Feeling Angry? Try Being More Assertive!


 

Brian M. Murray, MS, IMH

 

It may sound contradictory for an angry person to be more assertive, however being more assertive can help release built up anger. Anger is a normal emotion and we all experience it at one time or another. However there are times when we have a tendency to hold things in regarding issues in life such as a perceived injustice or the lack of boundaries. When anger goes unexpressed for too long it can turn inward, manifesting in resentment and compulsive behaviors. It is not uncommon for anger held on to for long periods of time to turn into depression. Other symptoms of mismanaged anger can be strong use of sarcasm, isolation, substance abuse, relationship problems and a general sense of the loss of self. Anger manifested outwardly is much more obvious. It appears as rage directed at inanimate objects, e.g. road rage and yelling or becoming abusive toward others.

Since anger is a common emotion, the idea of dealing with it is not to eliminate it, but to learn how to manage it. One common way is to learn how to be more assertive which is different than being aggressive. Being assertive is about expressing thoughts and feelings toward someone else in an open manner that fosters dialogue. Being aggressive is about dominance and trying to control someone or a situation in a more hostile way, usually as a monologue directed at someone. When anger becomes such a problem that it has a strong negative effect on others, or leads into self-destructive behaviors, then it may be time to get help.

How Assertiveness Releases Anger

In a metaphorical sense, anger directed at us is like a balloon being filled with air. Destructive anger is like the balloon that has been filled to its breaking point and then it explodes. With constructive anger, the balloon takes in some of the air, and then some of the air is let back out releasing the tension and preventing a blow up. This is the idea of being assertive; we do not take and take until we explode, we breathe in and breathe out. This is the boundaries part where some assertiveness training could come in handy on learning how to be more expressive with others. This often takes a little practice and getting used to, if being assertive and expressing yourself is something you are not used to. It follows the old cliché along the lines of “it’s not necessarily what we say, but how we say it” that matters. What will happen over time is this constructive outward flow back toward others provides a sense of empowerment and well-being that relieves stress, anxiety and, most importantly, anger.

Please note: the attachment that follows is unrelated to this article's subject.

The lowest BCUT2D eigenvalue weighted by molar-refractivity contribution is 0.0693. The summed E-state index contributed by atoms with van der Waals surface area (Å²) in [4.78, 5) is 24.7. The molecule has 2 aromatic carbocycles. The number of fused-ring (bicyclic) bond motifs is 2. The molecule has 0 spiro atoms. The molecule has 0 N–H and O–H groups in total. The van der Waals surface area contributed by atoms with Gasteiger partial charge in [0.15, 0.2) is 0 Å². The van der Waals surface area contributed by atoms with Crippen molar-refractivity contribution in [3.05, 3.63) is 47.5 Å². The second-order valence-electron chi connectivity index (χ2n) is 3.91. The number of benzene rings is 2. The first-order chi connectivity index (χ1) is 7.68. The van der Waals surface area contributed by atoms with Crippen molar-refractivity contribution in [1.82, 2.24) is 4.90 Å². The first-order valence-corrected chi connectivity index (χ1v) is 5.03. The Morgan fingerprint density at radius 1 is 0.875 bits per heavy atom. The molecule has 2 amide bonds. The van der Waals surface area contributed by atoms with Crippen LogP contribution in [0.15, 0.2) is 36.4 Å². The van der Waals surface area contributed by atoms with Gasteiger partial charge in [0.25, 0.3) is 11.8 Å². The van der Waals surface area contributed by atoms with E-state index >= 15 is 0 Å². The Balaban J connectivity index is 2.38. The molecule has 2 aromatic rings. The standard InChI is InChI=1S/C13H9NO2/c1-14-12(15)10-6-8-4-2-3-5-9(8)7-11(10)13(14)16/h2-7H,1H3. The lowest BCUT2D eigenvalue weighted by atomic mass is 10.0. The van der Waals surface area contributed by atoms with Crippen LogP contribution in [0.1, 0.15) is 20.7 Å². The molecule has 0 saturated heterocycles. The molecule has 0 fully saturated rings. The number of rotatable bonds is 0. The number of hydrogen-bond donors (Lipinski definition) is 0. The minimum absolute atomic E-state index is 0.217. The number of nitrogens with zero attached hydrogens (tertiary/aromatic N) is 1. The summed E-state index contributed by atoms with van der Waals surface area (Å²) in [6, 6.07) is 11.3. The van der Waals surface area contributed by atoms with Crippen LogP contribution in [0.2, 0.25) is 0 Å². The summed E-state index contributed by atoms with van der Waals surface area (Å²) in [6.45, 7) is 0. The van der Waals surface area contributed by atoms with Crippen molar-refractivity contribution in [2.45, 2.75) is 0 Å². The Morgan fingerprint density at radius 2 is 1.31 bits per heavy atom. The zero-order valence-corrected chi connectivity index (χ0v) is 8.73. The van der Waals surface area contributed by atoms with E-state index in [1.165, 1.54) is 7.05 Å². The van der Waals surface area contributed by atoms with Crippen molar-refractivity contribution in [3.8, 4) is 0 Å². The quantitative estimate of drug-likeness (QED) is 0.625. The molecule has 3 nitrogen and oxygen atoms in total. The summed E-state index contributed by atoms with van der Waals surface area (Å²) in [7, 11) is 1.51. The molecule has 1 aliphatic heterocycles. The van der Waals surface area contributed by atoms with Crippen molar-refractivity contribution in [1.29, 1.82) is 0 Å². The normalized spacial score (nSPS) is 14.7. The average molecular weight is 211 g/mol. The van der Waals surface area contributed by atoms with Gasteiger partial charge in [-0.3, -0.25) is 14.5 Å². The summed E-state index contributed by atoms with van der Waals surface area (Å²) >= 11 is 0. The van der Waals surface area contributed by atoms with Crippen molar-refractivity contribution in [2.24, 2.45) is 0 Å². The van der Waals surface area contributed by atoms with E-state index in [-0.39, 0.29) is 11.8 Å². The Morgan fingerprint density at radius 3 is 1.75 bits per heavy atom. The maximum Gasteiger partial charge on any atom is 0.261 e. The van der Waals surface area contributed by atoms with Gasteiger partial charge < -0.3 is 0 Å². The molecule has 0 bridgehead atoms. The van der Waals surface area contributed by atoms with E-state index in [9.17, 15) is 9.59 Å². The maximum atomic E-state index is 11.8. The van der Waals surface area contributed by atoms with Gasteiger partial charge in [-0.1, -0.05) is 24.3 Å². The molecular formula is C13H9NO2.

If you find yourself struggling with trying to manage the more destructive anger and wanting to react in a negative way, there are a few techniques that you can use to help. The first is to ask yourself what you are reacting to and what exactly it is that is pressing your buttons. Once this is identified, begin to challenge it by asking how important it is to react this way, or are the feelings appropriate to the perceived threat? This can be a lead-in to the next thought challenge by asking “am I over-reacting to something? “ Other thought challenges include looking at how a situation is perceived, assuming the worst or thinking that someone meant harm when they really didn’t mean any harm at all. Think realistically: what outcome will my anger have on the situation?

When all fails and the anger still cannot be resolved, get away from the source of the anger. Think about the color blue to calm yourself and breathe in and out slowly while counting to 10 or 100 if necessary. Even better, if you are able to get outdoors to a place such as a park or lake to take a slow walk, do so. Remember, this is about managing anger. Being assertive with others and expressing our thoughts and feelings can go a long way in preventing tension and anger from building up inside.

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